Power Routine From 30 min.’s to 3 Hours in 15 Years

What began as my trying to wake up 30 minutes earlier to drink 1.5 liters of water, has led to my current morning power routine of 3 hours. It’s 3 hours to myself before I essentially get started on what other people need me to do. For some that might be a lot but I wouldn’t be here writing to you if I didn’t give myself that time. It’s those morning hours that led me to gather the gusto and clarity to start this blog. I honed my writing skills daily for about a year before I published my first post. Today part of that 3 hour time is spent making these posts.

 

Solid Sense of Well Being

Today my days are full of activities that I love. As a hands on mom committed to whole food meals, ardent community volunteer, gardener and blogger I live a full life.  These principles have been immensely helpful in creating habits that have grown my core energy and focus over the years.  My life today is a far cry from the girl that struggled with depression (I’ll share more about this in a later post)and gathered all her energy to just take a shower in the morning. A day has yet to come in 12 years when I do nothing in my self care routine. Something always gets done and the result has been a solidly growing sense of well being at the foundation of my life today.

 

What Can it Look Like For You?

You can make a tiny step towards a new habit and increase it very incrementally, for example start walking 15 minutes, increase to 20 until you have 30, do that for a month and then challenge yourself to start jogging in 1 minute increments, then increase to 2, then 3 etc.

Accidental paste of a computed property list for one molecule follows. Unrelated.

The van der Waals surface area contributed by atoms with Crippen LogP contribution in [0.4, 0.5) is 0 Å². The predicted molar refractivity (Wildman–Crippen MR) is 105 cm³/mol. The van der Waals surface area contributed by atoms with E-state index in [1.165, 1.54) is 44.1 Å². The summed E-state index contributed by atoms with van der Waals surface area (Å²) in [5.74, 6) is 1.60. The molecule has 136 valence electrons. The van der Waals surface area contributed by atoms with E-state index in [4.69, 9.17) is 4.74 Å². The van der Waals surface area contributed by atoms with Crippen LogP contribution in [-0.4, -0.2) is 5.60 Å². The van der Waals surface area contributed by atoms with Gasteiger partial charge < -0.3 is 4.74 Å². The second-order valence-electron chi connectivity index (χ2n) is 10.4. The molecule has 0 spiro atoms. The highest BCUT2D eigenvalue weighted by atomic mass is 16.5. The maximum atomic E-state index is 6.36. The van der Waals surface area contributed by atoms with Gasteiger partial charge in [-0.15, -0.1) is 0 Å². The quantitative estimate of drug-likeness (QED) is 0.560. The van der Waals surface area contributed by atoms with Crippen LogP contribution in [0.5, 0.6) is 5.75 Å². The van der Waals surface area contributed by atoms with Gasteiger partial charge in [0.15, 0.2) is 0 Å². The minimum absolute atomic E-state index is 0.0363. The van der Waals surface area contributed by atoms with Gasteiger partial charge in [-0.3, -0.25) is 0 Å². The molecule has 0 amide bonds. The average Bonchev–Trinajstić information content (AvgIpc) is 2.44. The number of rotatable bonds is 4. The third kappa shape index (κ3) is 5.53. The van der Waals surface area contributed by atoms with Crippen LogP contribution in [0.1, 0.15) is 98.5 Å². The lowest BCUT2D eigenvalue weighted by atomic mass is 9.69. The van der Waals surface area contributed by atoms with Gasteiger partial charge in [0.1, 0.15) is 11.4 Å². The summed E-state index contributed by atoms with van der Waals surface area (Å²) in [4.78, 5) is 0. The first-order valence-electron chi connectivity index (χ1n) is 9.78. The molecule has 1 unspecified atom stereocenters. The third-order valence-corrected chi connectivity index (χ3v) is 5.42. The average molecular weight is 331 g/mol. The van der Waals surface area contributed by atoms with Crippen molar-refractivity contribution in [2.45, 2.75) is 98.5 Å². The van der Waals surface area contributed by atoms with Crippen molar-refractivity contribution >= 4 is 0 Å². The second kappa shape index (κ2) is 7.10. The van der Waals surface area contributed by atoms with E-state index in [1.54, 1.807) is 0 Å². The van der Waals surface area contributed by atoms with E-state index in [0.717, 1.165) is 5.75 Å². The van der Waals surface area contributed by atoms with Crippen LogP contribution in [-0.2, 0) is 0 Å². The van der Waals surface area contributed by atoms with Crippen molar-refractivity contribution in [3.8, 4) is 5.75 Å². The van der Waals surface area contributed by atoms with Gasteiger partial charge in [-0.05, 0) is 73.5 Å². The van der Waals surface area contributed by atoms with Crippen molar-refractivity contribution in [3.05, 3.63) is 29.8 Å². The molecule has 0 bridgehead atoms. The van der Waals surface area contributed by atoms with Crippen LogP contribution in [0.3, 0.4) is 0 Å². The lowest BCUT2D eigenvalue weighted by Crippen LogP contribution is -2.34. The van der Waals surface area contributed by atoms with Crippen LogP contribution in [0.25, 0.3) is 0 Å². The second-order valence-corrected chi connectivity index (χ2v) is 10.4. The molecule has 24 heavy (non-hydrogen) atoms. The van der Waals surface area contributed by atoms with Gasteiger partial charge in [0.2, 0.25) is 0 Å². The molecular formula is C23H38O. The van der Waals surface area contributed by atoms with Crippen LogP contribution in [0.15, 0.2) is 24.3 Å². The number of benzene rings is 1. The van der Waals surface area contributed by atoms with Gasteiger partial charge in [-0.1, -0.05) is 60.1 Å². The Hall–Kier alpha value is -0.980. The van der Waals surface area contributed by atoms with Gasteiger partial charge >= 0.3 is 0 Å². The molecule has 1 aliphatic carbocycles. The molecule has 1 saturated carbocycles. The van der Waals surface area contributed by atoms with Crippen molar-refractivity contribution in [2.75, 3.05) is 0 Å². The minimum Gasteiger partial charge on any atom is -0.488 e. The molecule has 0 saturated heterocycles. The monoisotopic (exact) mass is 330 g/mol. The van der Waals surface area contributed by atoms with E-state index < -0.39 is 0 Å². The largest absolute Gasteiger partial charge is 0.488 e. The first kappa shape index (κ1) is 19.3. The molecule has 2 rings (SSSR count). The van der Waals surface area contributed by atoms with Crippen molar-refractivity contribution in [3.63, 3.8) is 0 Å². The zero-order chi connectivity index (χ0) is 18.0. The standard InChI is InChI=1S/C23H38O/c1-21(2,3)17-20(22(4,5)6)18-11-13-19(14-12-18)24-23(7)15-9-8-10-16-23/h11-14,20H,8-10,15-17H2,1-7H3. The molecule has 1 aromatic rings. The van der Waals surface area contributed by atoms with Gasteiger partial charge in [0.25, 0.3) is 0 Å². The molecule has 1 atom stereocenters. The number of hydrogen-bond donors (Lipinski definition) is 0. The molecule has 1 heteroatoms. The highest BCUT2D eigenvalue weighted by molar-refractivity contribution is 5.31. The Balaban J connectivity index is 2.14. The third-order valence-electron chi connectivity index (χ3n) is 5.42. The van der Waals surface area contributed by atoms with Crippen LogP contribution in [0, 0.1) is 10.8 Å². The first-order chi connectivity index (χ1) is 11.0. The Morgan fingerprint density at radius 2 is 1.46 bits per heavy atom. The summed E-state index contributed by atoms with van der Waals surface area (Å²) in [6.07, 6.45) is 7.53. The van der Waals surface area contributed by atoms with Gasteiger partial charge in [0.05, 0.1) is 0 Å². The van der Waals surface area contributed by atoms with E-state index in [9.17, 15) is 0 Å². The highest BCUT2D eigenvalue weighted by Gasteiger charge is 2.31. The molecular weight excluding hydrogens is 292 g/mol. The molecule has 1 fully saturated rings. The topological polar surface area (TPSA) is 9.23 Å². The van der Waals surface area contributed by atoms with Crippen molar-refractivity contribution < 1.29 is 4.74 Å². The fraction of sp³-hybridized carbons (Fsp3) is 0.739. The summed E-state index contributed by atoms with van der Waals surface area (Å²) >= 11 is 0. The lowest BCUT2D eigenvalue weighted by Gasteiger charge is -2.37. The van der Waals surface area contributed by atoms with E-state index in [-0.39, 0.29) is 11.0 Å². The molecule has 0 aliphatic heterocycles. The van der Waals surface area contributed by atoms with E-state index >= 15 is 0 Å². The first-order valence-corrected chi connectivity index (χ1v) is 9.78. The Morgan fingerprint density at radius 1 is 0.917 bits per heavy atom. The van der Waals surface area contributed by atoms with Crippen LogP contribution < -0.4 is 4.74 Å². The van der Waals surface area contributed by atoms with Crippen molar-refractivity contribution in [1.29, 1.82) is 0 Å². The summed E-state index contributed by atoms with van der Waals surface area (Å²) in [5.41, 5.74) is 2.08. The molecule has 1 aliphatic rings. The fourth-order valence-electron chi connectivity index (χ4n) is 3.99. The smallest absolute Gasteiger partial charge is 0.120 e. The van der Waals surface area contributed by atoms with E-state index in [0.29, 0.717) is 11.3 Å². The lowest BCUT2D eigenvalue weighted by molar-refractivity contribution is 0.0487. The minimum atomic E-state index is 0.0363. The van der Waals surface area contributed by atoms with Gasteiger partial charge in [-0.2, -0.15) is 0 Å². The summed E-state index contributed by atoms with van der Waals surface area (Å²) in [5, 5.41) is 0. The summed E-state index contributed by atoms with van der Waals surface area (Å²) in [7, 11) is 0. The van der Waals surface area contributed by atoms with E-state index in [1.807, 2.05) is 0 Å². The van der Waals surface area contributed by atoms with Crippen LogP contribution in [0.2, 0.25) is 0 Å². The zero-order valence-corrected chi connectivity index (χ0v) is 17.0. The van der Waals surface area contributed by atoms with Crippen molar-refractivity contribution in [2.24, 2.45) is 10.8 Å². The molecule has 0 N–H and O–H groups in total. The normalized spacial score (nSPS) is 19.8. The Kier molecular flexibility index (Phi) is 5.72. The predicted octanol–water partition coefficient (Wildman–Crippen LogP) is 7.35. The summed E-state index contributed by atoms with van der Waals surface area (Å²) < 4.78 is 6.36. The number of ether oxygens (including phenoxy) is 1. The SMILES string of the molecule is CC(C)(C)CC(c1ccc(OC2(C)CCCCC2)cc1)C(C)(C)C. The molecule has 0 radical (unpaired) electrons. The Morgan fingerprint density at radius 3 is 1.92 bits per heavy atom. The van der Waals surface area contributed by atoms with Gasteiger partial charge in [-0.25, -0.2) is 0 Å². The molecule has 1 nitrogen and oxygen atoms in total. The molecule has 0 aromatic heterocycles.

If you create a small increase in something and you notice that you can’t maintain it for a few weeks, that’s feedback that the increase needs to be even smaller. Acknowledge where you are at and make the necessary changes. Remember sure and steady trumps fast and hard in the process of creating new habits.

 

Perfectionism

I do an ongoing dance with  perfectionism as it is an epidemic in our culture that we’re always  bombarded with, especially as women. I see it now though as a dance of interacting with it to let it go.

Say for example a girlfriend in a conversation brings up all her berating “shoulds”. I sit with how ugly it feels and then consciously put effort to fill myself with good feeling by doing some self care even if just with my thoughts. I can then pivot the conversation by focusing on all her “coulds” and loving possibilities. With the friends that I have chosen we can usually get the ball rolling pretty fast.

Surf Life With Empowering Habits

There is no perfect anything in life except babies. Life is messy and here! I know for me creating more life giving habits has made all the difference in my ability to surf it. Hopefully something I shared is of use to you. If so don’t be shy and say hello. Until next time!


Leave a Reply